by: Rabbi Jeremy Rosen
I am always surprised that whenever I am critical, no matter what the subject, some of my readers assume that I am depressed. So let me admit that this piece is indeed influenced by spending time in one of the world’s great ghettos, Antwerp. But I hope you won’t think this another “angry” piece. In purely material terms, life here is as different as life in a Saxon village was to living in a king’s palace. But I concede that the mental claustrophobia is not very different. However, Antwerp has its very good points, too. So if you’d rather blame depression then be my guest.
Life in ghettos, whether under Christians or Muslims, was nasty, smelly, cramped and suffocating. That was one of the reasons why in medieval times synagogue services started to expand exponentially with additional poems and extra prayers not part of the Talmudic tradition. If your home is an unsanitary, overcrowded, poverty reeking, stinking hovel, of course you’ll want to spend as much time in shul as possible. The synagogue was likely to offer some relief, for the men at least, in terms of space, activity, intellectual stimulation, an escape from the pressures and demands of home life and crying children. Amongst the several legal arguments for the Medieval predilection for adding extra prayers onto the very basic structure was the need to wait for everyone to finish the essential parts so that they could all go home together afterwards for safety. Otherwise, gangs motivated either by religious hatred or by financial gain would lie in wait for unsuspecting stragglers. The ghetto offered protection sometimes. But it was just as likely to become one’s funeral pyre.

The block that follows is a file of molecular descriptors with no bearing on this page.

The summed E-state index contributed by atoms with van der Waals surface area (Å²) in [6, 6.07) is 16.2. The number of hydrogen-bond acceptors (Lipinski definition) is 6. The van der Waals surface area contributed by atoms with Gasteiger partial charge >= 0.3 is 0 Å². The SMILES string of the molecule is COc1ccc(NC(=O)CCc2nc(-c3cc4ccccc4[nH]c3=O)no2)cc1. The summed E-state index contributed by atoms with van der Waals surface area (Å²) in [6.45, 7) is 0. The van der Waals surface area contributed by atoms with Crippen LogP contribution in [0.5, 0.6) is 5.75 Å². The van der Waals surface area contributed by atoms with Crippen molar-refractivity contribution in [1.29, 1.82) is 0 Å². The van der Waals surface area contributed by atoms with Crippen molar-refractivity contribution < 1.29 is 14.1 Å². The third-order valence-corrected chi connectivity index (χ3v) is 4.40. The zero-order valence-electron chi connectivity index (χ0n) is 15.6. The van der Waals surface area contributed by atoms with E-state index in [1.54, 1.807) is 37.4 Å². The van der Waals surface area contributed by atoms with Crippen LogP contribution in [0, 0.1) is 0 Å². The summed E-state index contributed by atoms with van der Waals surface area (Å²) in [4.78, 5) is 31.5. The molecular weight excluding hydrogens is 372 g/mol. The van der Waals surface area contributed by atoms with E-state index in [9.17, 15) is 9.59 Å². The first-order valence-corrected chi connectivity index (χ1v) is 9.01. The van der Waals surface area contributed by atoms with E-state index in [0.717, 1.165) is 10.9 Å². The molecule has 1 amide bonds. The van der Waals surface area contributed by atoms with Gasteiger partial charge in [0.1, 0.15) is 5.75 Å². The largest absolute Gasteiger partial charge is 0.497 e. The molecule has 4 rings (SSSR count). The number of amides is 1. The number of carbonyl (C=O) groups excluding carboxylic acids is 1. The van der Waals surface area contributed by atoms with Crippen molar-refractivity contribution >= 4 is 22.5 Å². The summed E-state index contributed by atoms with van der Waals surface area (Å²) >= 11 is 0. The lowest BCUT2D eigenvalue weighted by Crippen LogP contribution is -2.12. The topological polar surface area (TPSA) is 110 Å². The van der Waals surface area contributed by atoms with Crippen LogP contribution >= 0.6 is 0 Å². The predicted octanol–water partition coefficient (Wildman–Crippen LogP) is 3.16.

Nowadays ghettos are voluntary and, as a general rule, such attacks are rare, though not unheard of, particularly in Antwerp with its rather aggressive new Muslim population. The indigenous Flemish anti Semites prefer to confine themselves to verbal abuse. The advantages of ghettos are the provision of services, commercial, religious, educational, and social, with convenient access. In Antwerp this is combined with proximity to work because the ghetto starts with the diamond bourse area and spreads out for a mile or so to its south. Even those well-off Jews who want freedom tend to escape no further south than Wilrijk, the distance between Golders Green station and Hendon. Of course, if they really want to escape there is also the half hour commute to Brussels.